1 Corinthians 13 (II)


In this post we resume my meditations on 1 Corinthians 13 (see pt I here), Paul’s famous ‘love chapter’, and we do so by going to the next verse:

And if I have prophecy,
and know all mysteries
and all knowledge,
and if I have all faith
so that I can remove mountains,
but do not have love,
I am nothing.

We started out with a rather radical verse, and now we continue in the same vein, maybe even more radical. What Paul says here is that even with all prophecy, mysteries, knowledge and faith we are still nothing if we don’t have love. The love mentioned here is still the NT idea of loving God above all and fellow humans as ourselves, which includes our enemies. The full characteristics ofreLOVEution this love will be summed up in the second part of the chapter so we’ll arrive at that later. Paul is very clear hear. In the first verse he used metaphor and said that all languages of the world and beyond without love are just a noisy cymbal, but here he is very clear.

If I have no love I am nothing.

Let that sink in again.

If you have no love, you are nothing…

The things Paul sums up are what a lot of people are searching for. Prophecies are divine revelations, mysteries are hidden things we cannot know until we are initiated. Knowledge is something we all still search for. All our modern science and technology comes out of that search for knowledge.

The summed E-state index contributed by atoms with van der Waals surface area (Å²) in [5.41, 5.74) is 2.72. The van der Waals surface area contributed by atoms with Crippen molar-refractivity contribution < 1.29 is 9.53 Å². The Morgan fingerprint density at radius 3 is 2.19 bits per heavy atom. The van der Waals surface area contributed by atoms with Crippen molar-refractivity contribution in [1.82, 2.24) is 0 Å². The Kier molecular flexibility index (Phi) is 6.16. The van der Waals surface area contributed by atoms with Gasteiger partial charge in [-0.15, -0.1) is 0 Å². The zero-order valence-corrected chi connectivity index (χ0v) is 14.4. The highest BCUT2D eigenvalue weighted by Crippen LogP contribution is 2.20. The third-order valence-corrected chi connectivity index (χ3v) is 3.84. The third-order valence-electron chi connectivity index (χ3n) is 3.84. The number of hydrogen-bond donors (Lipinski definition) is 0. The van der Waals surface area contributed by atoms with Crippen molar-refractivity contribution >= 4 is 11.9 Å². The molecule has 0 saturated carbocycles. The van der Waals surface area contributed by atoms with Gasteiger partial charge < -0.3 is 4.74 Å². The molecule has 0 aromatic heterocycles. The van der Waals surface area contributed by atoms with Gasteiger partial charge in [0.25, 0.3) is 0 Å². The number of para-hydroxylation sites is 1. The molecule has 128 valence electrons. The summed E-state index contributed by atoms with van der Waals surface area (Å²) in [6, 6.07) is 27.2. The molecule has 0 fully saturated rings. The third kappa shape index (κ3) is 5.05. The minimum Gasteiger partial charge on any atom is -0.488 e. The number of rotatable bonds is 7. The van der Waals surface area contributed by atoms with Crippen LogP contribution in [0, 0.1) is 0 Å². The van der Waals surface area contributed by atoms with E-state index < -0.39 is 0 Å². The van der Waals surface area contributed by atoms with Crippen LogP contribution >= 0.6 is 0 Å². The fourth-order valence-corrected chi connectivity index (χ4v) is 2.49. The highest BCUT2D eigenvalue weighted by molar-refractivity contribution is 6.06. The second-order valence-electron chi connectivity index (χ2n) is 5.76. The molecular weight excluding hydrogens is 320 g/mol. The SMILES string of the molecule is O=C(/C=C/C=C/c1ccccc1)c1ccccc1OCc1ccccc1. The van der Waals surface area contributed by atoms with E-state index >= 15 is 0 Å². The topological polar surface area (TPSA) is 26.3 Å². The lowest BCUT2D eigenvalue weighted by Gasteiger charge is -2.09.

All these things will not benefit us in the end if we don’t have love…

Interestingly Paul does add one more thing here: faith. His wording hereis a direct allusion to Jesus, who said that if you have faith like a mustard seed you can move a mountain with it. But without this love for God and fellow humans all faith is just psychology and magic. Faith is relational, and comes down to trust, and trust goes together with love here. We are to have faith in God, to trust God.

(The more I let this sink in the more I wonder about certain things I’ve seen in certain corners of the charismatic world. But I am not the one to judge)

I do not at all think Paul means that those things are unimportant, but he is quite clear that, for a Christian, love is important in such a way that we can have all the rest and still be nothing without it. Love is not just the law, it is both the way and the goal, though it will never be complete on this side of the New Heaven and Earth.

Without it we’re indeed nothing.

(Note also here that stuff like money and power are NOT even mentioned here. I do think Paul mentions things that do have worth for Christians here, and omits things we should not give too much attention to )

Peace

Bram

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2 responses to “1 Corinthians 13 (II)

  1. Pingback: 1 Corinthians 13 (III) | Brambonius' blog in english

  2. Pingback: My own top-15 of favourite posts here in 2014 | Brambonius' blog in english

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